Fuses 218 and 224 are eventually blown, during a brief testing of each die before starting first phase of the parallel test of all dies, to isolate a faulty die from other dies on the wafer, disconnecting his power supply inputs Vcc and Vss from the power supply lines Vcct and Vsst used during the test.

During normal operation mode, as in the circuit of FIG. 1, the two test mode input signals TM0 and TM1 must be maintained low. If at least one of these two signals is high the integrated circuit enters the special test mode operation.

If at least one of the two test mode input signals TM0 and TM1 is high, the output of NOR gate 221 becomes low. In this condition both switch transistors 212 and 225 are on and the two supply voltages Vcct and Vsst, applied to pads 222 and 219 through the conductive lines 226 and 229, reach the pads 223 and 217 and the internal circuitry 230, allowing for parallel stressing of die 211 along with its neighbors on the wafer.

If both test mode input signals TM0 and TM1 are low, in normal operation mode, both switch transistors 212 and 225 are off. Pad 223, labeled Vcc, is electrically insulated from pad 222 and pad 217, labeled Vss, is electrically insulated from pad 219. In this condition, in fact, the memory circuit is supplied by the Vcc pad 223 and Vss pad 217, and Vcct pad 222 and Vsst pad 217 must be insulated from the circuitry.

If happens, during scribing of single dies on wafer, that part of connective lines are shorted to the p-type substrate biased to negative voltage Vbb, this situation will not jeopardize normal operation of the integrated circuit. In fact Vcc pad 223 and Vss pad 217, as can be seen in FIG. 4, are disconnected, during normal operation, by means of the two switching transistors 212 and 225, from the Vcct and Vsst pads which are connected to conductive lines 226 and 229.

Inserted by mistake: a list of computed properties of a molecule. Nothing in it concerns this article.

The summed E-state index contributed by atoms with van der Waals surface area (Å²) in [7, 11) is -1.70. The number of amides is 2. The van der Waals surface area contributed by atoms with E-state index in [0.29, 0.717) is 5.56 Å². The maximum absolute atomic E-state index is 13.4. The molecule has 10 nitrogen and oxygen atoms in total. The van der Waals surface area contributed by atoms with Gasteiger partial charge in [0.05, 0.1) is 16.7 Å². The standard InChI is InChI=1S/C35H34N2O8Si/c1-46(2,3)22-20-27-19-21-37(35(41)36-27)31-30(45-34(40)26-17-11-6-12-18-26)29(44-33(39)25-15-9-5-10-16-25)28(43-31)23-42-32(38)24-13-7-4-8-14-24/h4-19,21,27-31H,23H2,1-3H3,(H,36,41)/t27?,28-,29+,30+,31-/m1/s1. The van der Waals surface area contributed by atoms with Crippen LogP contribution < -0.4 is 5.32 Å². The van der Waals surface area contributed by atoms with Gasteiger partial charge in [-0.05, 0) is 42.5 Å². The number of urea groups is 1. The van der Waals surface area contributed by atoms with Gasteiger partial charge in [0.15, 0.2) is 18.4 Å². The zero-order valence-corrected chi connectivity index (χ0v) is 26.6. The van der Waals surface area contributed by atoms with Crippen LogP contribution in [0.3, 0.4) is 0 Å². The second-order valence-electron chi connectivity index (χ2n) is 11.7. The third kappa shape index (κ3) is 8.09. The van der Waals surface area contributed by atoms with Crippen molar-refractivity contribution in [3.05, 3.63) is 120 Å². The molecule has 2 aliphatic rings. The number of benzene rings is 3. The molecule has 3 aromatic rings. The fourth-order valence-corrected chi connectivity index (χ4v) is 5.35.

The normal operation mode of the integrated circuit has been chosen corresponding to low logic levels on both the two test mode input signals TM0 and TM1 because, normally, a negative voltage like -1 Volts or -3 Volts on an input of a logic gate is considered by internal circuits of the gate as a low logic level as well as a zero voltage. As such, shorting of lines 182, 183 to the substrate will not affect circuit operation.

As shown in FIG. 5, if necessary, the generic test mode input pad 250, which receives a generic test mode input signal TMx (i.e. either TM0 or TM1), can be disconnected from the connective line 251 blowing a fuse 253. As shown in FIG. 6, pad 241 may be forced inactive by a simple circuit having an inverter gate 240 with a feedback transistor 244 and, for larger security, also by a pull-down transistor driven by a Power On Reset signal (POR, pulses high on power up)), normally present in most memory circuits. This assures that an eventual short circuit between any of the conductive lines and the substrate doesn't jeopardize normal operation of the integrated circuit. The two test mode input pads TM0 and TM1 can also be bonded, during bonding of all pads of the die with the external pins of the package, to ground or to power supply voltage Vcc to be sure that the logic levels on these two input lines are fixed during normal operation of the device.

It is possible also, at the end of the test of the entire wafer, to blow all fuses placed in series with switching transistors on all dies, to be sure that each the test power supply input on each die, extending to the edge of the die, is isolated from the functional circuitry.